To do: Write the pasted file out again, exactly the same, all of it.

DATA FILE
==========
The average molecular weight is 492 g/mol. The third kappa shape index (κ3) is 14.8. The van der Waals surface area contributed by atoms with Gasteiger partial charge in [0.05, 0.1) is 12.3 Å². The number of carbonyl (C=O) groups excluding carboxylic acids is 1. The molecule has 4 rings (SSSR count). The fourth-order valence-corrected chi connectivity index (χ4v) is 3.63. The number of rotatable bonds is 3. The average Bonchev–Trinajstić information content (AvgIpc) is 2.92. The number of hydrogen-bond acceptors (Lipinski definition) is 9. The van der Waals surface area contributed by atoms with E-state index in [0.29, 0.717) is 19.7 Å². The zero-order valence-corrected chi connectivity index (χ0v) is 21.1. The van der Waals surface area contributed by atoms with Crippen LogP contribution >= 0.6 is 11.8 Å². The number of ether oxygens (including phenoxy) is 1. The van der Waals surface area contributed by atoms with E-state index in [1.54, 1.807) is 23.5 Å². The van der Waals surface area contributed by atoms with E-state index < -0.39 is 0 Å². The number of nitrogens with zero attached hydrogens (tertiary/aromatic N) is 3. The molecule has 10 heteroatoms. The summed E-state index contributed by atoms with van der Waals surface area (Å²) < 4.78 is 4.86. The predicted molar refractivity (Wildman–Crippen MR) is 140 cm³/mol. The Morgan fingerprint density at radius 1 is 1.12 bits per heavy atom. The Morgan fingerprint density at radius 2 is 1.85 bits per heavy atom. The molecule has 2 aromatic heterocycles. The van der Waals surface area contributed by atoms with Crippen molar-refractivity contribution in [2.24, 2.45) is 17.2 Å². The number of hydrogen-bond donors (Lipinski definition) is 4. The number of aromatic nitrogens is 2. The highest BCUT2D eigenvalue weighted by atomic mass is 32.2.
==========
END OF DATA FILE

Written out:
The average molecular weight is 492 g/mol. The third kappa shape index (κ3) is 14.8. The van der Waals surface area contributed by atoms with Gasteiger partial charge in [0.05, 0.1) is 12.3 Å². The number of carbonyl (C=O) groups excluding carboxylic acids is 1. The molecule has 4 rings (SSSR count). The fourth-order valence-corrected chi connectivity index (χ4v) is 3.63. The number of rotatable bonds is 3. The average Bonchev–Trinajstić information content (AvgIpc) is 2.92. The number of hydrogen-bond acceptors (Lipinski definition) is 9. The van der Waals surface area contributed by atoms with E-state index in [0.29, 0.717) is 19.7 Å². The zero-order valence-corrected chi connectivity index (χ0v) is 21.1. The van der Waals surface area contributed by atoms with Crippen LogP contribution >= 0.6 is 11.8 Å². The number of ether oxygens (including phenoxy) is 1. The van der Waals surface area contributed by atoms with E-state index in [1.54, 1.807) is 23.5 Å². The van der Waals surface area contributed by atoms with E-state index < -0.39 is 0 Å². The number of nitrogens with zero attached hydrogens (tertiary/aromatic N) is 3. The molecule has 10 heteroatoms. The summed E-state index contributed by atoms with van der Waals surface area (Å²) < 4.78 is 4.86. The predicted molar refractivity (Wildman–Crippen MR) is 140 cm³/mol. The Morgan fingerprint density at radius 1 is 1.12 bits per heavy atom. The Morgan fingerprint density at radius 2 is 1.85 bits per heavy atom. The molecule has 2 aromatic heterocycles. The van der Waals surface area contributed by atoms with Crippen molar-refractivity contribution in [2.24, 2.45) is 17.2 Å². The number of hydrogen-bond donors (Lipinski definition) is 4. The number of aromatic nitrogens is 2. The highest BCUT2D eigenvalue weighted by atomic mass is 32.2.